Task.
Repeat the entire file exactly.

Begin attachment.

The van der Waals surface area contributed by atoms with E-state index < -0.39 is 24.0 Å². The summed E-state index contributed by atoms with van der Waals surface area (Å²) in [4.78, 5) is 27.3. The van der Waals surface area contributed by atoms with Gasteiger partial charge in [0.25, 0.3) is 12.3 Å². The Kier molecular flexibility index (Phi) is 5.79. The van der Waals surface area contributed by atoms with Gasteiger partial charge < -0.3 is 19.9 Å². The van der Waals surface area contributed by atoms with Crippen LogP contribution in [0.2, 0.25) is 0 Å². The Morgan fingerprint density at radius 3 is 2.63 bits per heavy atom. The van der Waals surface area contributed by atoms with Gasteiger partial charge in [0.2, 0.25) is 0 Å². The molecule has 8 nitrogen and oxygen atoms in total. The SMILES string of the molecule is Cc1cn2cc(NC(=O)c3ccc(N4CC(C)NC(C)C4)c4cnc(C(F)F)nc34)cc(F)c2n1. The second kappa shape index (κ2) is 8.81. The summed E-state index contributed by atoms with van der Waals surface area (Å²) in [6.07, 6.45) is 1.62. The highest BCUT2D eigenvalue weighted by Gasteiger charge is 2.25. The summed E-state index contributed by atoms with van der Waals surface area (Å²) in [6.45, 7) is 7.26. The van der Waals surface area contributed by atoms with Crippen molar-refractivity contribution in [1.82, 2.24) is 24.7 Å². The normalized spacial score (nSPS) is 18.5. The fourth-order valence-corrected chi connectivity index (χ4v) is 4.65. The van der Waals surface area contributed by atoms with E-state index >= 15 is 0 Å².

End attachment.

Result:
The van der Waals surface area contributed by atoms with E-state index < -0.39 is 24.0 Å². The summed E-state index contributed by atoms with van der Waals surface area (Å²) in [4.78, 5) is 27.3. The van der Waals surface area contributed by atoms with Gasteiger partial charge in [0.25, 0.3) is 12.3 Å². The Kier molecular flexibility index (Phi) is 5.79. The van der Waals surface area contributed by atoms with Gasteiger partial charge < -0.3 is 19.9 Å². The van der Waals surface area contributed by atoms with Crippen LogP contribution in [0.2, 0.25) is 0 Å². The Morgan fingerprint density at radius 3 is 2.63 bits per heavy atom. The van der Waals surface area contributed by atoms with Gasteiger partial charge in [0.2, 0.25) is 0 Å². The molecule has 8 nitrogen and oxygen atoms in total. The SMILES string of the molecule is Cc1cn2cc(NC(=O)c3ccc(N4CC(C)NC(C)C4)c4cnc(C(F)F)nc34)cc(F)c2n1. The second kappa shape index (κ2) is 8.81. The summed E-state index contributed by atoms with van der Waals surface area (Å²) in [6.07, 6.45) is 1.62. The highest BCUT2D eigenvalue weighted by Gasteiger charge is 2.25. The summed E-state index contributed by atoms with van der Waals surface area (Å²) in [6.45, 7) is 7.26. The van der Waals surface area contributed by atoms with Crippen molar-refractivity contribution in [1.82, 2.24) is 24.7 Å². The normalized spacial score (nSPS) is 18.5. The fourth-order valence-corrected chi connectivity index (χ4v) is 4.65. The van der Waals surface area contributed by atoms with E-state index >= 15 is 0 Å².